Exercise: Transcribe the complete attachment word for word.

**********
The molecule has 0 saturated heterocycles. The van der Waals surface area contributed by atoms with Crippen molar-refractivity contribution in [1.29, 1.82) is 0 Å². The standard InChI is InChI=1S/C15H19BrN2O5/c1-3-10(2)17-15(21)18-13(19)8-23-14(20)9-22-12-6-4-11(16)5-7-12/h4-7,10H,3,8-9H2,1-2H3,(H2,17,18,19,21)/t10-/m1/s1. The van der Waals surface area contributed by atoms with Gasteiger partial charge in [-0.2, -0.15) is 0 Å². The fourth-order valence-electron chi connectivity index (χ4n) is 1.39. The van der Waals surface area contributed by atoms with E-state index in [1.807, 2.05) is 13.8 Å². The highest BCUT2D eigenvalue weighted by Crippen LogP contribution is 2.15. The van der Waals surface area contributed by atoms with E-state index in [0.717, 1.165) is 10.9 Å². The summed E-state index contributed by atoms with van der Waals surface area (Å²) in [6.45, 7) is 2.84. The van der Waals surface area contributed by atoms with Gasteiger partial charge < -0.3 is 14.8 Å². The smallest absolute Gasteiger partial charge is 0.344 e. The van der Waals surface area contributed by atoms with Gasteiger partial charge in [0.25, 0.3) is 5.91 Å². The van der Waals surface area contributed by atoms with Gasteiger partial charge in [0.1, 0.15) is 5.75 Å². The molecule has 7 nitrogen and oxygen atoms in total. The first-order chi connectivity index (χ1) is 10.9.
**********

The molecule has 0 saturated heterocycles. The van der Waals surface area contributed by atoms with Crippen molar-refractivity contribution in [1.29, 1.82) is 0 Å². The standard InChI is InChI=1S/C15H19BrN2O5/c1-3-10(2)17-15(21)18-13(19)8-23-14(20)9-22-12-6-4-11(16)5-7-12/h4-7,10H,3,8-9H2,1-2H3,(H2,17,18,19,21)/t10-/m1/s1. The van der Waals surface area contributed by atoms with Gasteiger partial charge in [-0.2, -0.15) is 0 Å². The fourth-order valence-electron chi connectivity index (χ4n) is 1.39. The van der Waals surface area contributed by atoms with E-state index in [1.807, 2.05) is 13.8 Å². The highest BCUT2D eigenvalue weighted by Crippen LogP contribution is 2.15. The van der Waals surface area contributed by atoms with E-state index in [0.717, 1.165) is 10.9 Å². The summed E-state index contributed by atoms with van der Waals surface area (Å²) in [6.45, 7) is 2.84. The van der Waals surface area contributed by atoms with Gasteiger partial charge < -0.3 is 14.8 Å². The smallest absolute Gasteiger partial charge is 0.344 e. The van der Waals surface area contributed by atoms with Gasteiger partial charge in [0.25, 0.3) is 5.91 Å². The van der Waals surface area contributed by atoms with Gasteiger partial charge in [0.1, 0.15) is 5.75 Å². The molecule has 7 nitrogen and oxygen atoms in total. The first-order chi connectivity index (χ1) is 10.9.